Kaidan   1964   Japan Kwaidan
Kwaidan Image Cover
Additional Images
Director:Masaki Kobayashi
Writer:Lafcadio Hearn, Yôko Mizuki
IMDb Rating:8.0 (8,229 votes)
Awards:Nominated for 1 Oscar, Another 5 wins & 1 nomination
Duration:183 min
Masaki Kobayashi  ...  (Director)
Lafcadio Hearn, Yôko Mizuki  ...  (Writer)
Michiyo Aratama  ...  First wife (segment "Kurokami")
Misako Watanabe  ...  Second Wife (segment "Kurokami")
Rentarô Mikuni  ...  Husband (segment "Kurokami")
Kenjirô Ishiyama  ...  Father (segment "Kurokami")
Ranko Akagi  ...  Mother (segment "Kurokami")
Fumie Kitahara  ...  (segment "Kurokami")
Kappei Matsumoto  ...  (segment "Kurokami")
Yoshiko Ieda  ...  (segment "Kurokami")
Otome Tsukimiya  ...  (segment "Kurokami")
Kenzô Tanaka  ...  (segment "Kurokami")
Kiyoshi Nakano  ...  (segment "Kurokami")
Tatsuya Nakadai  ...  Mi nokichi (segment "Yuki-Onna")
Keiko Kishi  ...  Yuki the Snow Maiden (segment "Yuki-Onna")
Yûko Mochizuki  ...  Minokichi's mother (segment "Yuki-Onna")
Kin Sugai  ...  Village woman (segment "Yuki-Onna")
Tôru Takemitsu  ...  Composer
Yoshio Miyajima  ...  Cinematographer
Hisashi Sagara  ...  Editor
Comments: too old fashioned

Summary: A masterpiece of filmmaking artifice and mood-setting atmosphere, Kwaidan consists of four ghost stories adapted from the fiction of Greek-born Lafcadio Hearn (a.k.a. Yakumo Koizumi, 1850-1904), who assimilated into Japanese culture so thoroughly that his writings reveal no evidence of Western influence. So it is that these four cinematic interpretations--perhaps more accurately described as tales of spectral visitation--are sublimely Japanese in tone and texture, created entirely in a studio with frequently stunning results. There are painterly images here that remain the most beautiful and haunting in all of Japanese cinema, presented with the purity of silent film, sparsely accompanied by post-synchronized sounds and music (by Toru Takemitsu) that enhance the otherworldly effect of director Masaki Kobayashi's meticulous imagery. When viewed in a receptive frame of mind, Kwaidan can be intensely hypnotic.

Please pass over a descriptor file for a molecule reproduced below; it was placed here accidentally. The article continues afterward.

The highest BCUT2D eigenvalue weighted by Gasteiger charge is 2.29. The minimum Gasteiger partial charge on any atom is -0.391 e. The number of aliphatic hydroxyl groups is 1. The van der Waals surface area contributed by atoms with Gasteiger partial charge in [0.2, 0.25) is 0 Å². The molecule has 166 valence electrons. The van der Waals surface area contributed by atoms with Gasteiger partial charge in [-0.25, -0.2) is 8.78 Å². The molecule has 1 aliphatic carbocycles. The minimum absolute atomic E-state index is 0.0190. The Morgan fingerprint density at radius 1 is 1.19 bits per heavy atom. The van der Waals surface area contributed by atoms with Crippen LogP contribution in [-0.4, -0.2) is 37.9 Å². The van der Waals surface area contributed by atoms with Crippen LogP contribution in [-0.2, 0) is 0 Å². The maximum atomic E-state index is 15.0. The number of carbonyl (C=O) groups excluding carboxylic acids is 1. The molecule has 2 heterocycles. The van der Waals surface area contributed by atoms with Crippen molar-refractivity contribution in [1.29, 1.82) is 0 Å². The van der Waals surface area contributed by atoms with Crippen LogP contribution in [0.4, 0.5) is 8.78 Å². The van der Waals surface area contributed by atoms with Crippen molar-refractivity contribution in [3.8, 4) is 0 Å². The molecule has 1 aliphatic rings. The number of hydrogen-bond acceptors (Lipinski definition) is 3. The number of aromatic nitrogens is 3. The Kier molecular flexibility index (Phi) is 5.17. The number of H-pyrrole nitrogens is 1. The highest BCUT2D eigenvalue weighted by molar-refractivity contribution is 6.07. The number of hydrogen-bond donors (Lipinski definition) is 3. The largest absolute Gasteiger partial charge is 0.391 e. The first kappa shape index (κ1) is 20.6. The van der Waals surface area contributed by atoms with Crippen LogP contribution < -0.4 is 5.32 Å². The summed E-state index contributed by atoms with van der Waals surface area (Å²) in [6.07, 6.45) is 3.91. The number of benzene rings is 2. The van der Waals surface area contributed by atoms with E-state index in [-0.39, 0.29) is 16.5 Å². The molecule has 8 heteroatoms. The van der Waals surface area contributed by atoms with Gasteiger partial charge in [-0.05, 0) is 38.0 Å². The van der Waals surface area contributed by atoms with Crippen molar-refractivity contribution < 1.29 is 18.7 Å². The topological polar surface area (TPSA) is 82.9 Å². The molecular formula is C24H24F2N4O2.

Each of the four stories find their protagonists confronted by spirits that compel them to (respectively) make amends for past mistakes, maintain vows of silence, satisfy the yearnings of the undead, or capture phantoms that remain frightfully elusive. As each tale progresses, their supernatural elements grow increasingly intense and distant from the confines of reality. With careful use of glorious color and wide-screen composition, Kwaidan exists in a netherworld that is both real and imagined, its characters never quite sure they can trust what they've seen and heard. Vastly different from the more overt shocks of Western horror, the film casts a supernatural spell that remains timelessly effective.

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